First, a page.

From the first issue 75 years ago, until the present time, Yankee Magazine is one of the few magazines that have been true to its DNA from day one and never veered from the fact that the magazine role was, is and will continue to be “to connect people to New England and all what it has to offer.” Through feature stories and stunning photography the magazine has been a powerful example of the visual impact of print, mixing the best writing it can offer with the best pictures it can show. The mix between those two elements is no more obvious than in this 75th anniversary issue that hits the newsstands later this month.
I had the opportunity to ask Jamie Trowbridge, the grandson of the founder of the magazine and president of Yankee Publishing few questions regarding Yankee magazine, the regional magazine scene, the future of print, and how is Yankee Publishing using digital to ensure a print future for the magazine. What follows are my questions and Jamie Trowbridge answers:
Samir Husni: As Yankee celebrates its 75th anniversary, a major milestone in the life of a magazine, where do you see the future heading for this major regional publication?
Jamie Trowbridge: A typical city/regional magazine provides useful information for residents of the city/region. Yankee does more than that. In every issue we demonstrate and celebrate the idea of New England, the values that bind the six states together. As long as the idea of New England endures – and we believe it is stronger than ever – there will be a role for Yankee.
SH: Yankee has passed through many changes through the years, what are the three positive changes that you can think of and the three that you wish did not take place?
JT: Positive changes:
— When Jud Hale took over from founding editor Robb Sagendorph in 1970, he made a commitment to increasing the quality of the magazine’s content that we continue today. There are so many city and regional magazines that are unprofessionally produced or puff pieces. Yankee stands apart.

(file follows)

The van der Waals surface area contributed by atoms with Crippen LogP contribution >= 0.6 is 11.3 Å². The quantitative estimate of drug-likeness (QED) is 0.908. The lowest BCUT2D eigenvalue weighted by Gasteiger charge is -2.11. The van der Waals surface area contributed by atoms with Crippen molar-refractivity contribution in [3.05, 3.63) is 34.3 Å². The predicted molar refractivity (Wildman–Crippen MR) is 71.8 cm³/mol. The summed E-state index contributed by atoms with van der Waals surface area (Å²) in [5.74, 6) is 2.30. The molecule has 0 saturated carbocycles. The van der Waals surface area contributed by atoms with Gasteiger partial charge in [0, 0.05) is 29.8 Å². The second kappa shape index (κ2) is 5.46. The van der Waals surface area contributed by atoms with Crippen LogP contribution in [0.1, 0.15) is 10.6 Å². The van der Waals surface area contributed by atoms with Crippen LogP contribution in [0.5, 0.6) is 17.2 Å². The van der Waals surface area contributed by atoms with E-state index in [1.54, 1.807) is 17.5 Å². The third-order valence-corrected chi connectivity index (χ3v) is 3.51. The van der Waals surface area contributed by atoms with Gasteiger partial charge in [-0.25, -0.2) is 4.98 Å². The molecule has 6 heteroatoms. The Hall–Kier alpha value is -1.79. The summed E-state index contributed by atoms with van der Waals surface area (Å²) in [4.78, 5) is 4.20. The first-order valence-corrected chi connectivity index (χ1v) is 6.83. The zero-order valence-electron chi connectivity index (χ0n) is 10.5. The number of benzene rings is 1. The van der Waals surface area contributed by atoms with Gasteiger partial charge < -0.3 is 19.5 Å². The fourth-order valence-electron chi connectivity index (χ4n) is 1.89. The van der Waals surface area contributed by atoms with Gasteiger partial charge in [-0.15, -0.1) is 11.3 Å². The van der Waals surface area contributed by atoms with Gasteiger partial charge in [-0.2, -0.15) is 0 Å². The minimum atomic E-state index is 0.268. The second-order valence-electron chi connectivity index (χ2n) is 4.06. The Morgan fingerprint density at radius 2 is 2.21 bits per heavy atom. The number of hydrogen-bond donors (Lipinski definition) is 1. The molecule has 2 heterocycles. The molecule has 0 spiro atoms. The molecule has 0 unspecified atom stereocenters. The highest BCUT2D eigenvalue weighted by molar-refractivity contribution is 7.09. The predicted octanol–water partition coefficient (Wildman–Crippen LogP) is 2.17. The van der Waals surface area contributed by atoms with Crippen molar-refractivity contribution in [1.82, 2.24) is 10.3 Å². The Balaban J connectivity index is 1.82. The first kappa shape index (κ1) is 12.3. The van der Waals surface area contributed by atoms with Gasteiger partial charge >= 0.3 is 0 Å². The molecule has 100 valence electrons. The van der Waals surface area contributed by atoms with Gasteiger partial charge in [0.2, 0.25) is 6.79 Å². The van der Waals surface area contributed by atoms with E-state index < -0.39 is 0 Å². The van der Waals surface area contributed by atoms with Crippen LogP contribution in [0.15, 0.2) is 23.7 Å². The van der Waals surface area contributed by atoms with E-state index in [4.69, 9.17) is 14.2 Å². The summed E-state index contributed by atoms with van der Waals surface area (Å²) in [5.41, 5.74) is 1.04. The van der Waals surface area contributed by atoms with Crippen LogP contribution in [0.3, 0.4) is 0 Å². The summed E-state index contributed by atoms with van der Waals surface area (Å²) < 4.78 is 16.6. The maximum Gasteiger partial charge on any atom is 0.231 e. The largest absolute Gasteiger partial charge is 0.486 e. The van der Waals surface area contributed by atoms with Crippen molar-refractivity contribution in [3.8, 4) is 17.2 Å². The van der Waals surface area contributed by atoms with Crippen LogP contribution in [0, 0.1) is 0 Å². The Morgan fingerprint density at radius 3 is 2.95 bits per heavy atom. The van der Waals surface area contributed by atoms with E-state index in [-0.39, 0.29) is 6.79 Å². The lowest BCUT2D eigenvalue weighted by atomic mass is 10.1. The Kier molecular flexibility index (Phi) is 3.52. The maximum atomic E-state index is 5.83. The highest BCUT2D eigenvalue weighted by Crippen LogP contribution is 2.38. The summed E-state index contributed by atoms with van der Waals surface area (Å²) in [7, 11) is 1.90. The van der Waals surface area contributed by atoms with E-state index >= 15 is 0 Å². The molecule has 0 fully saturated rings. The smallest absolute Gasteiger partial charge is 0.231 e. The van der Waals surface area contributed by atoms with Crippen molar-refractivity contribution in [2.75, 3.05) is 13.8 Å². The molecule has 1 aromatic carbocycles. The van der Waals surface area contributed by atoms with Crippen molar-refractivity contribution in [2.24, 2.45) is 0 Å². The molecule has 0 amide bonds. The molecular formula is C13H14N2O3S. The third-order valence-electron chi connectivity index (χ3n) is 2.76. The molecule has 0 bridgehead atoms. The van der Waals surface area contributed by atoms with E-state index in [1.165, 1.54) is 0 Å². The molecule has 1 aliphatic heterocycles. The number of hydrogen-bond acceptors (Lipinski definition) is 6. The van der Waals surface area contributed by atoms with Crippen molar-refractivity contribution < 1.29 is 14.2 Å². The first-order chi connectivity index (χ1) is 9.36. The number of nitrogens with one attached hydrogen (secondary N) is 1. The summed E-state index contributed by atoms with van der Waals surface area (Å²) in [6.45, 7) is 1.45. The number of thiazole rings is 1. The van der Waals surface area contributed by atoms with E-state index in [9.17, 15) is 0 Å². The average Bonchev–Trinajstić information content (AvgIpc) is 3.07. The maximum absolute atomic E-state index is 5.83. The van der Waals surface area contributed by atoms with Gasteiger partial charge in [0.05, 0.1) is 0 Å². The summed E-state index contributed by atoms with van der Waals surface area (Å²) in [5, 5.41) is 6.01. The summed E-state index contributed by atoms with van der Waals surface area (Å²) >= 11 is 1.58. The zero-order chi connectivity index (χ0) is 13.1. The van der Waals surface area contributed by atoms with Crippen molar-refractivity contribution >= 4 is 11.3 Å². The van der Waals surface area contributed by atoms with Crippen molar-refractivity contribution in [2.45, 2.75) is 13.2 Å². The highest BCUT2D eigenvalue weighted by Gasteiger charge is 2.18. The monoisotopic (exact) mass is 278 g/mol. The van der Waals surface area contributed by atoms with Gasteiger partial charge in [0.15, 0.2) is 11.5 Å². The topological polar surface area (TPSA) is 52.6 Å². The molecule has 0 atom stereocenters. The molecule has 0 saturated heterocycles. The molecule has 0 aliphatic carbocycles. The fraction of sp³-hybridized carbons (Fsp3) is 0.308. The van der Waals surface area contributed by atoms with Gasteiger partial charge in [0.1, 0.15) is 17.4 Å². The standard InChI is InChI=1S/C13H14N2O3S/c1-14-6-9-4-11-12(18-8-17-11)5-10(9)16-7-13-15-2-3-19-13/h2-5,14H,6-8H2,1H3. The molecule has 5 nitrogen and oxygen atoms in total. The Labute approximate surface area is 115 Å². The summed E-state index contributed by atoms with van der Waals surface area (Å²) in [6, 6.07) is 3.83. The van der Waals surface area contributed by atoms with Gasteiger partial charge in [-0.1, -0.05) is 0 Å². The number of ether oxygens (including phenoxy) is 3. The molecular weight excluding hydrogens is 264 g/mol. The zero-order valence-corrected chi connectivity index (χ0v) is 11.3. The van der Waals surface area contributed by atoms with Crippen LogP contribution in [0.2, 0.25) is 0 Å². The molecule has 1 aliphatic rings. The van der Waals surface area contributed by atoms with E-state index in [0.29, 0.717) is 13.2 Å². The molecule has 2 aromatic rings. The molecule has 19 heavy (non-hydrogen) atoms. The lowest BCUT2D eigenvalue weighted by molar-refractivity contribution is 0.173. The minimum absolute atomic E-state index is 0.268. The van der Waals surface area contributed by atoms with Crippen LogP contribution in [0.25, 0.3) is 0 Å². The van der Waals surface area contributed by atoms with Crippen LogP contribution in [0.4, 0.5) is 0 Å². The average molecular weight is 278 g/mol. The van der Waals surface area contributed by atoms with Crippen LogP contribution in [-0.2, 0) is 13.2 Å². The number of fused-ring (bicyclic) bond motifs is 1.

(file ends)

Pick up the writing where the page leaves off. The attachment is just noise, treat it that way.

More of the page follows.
— Continued family ownership of Yankee has allowed the magazine to survive and evolve. I doubt that Yankee would have survived the last decade in the hands of an owner that demanded results in the short term.
— In 2007 we changed the dimensions of Yankee from 6” x 9” to normal size. We considered this change for 10 years before we made it. We were afraid our long-time readers would hate the change, and some of them did. But most of them stuck with us, and now we hear positive comments even from some of the readers who were most upset with us.
Changes we wish did not take place:
— When Robb Sagendorph started Yankee in 1935 he paid a subscription agency for 600 subscribers so there would be an audience for the first issue. All the names turned out to be fraudulent, so it could be said that Yankee started with 13 readers, all family members. (Actually, I’m glad this happened – it’s such a good story.)
— When we published our 50th anniversary edition in 1985, the introductory subscription price for Yankee was $15. Today it is $14. Competitive subscription pricing from other magazines has depressed our ability to increase price and therefore our ability to invest in more content and pages in the magazine.
— In 2002 we tipped the balance of Yankee’s editorial content more toward service. We disenfranchised some of our readers who liked Yankee’s features the most. It took us a while to adjust, but we’ve got the balance in about the right place now.
SH: The magazine has been the ‘idea generator” for many successful regional magazines, Southern Living and Midwest Living to name two. Why do you think that the copycats have fared better than the ground breaker (circ and ad numbers and revenues)?
JT: The first “super regional” was Sunset, which was founded more than 100 years ago. Sunset, Southern Living, and Midwest Living are focused almost entirely on service. Yankee is different in that it is a general interest magazine about New England. The bigger population bases enjoyed by the other three magazines led to larger circulations, and their focus on service led to larger ad revenues. The population of New England is only 6% of the total U.S. population.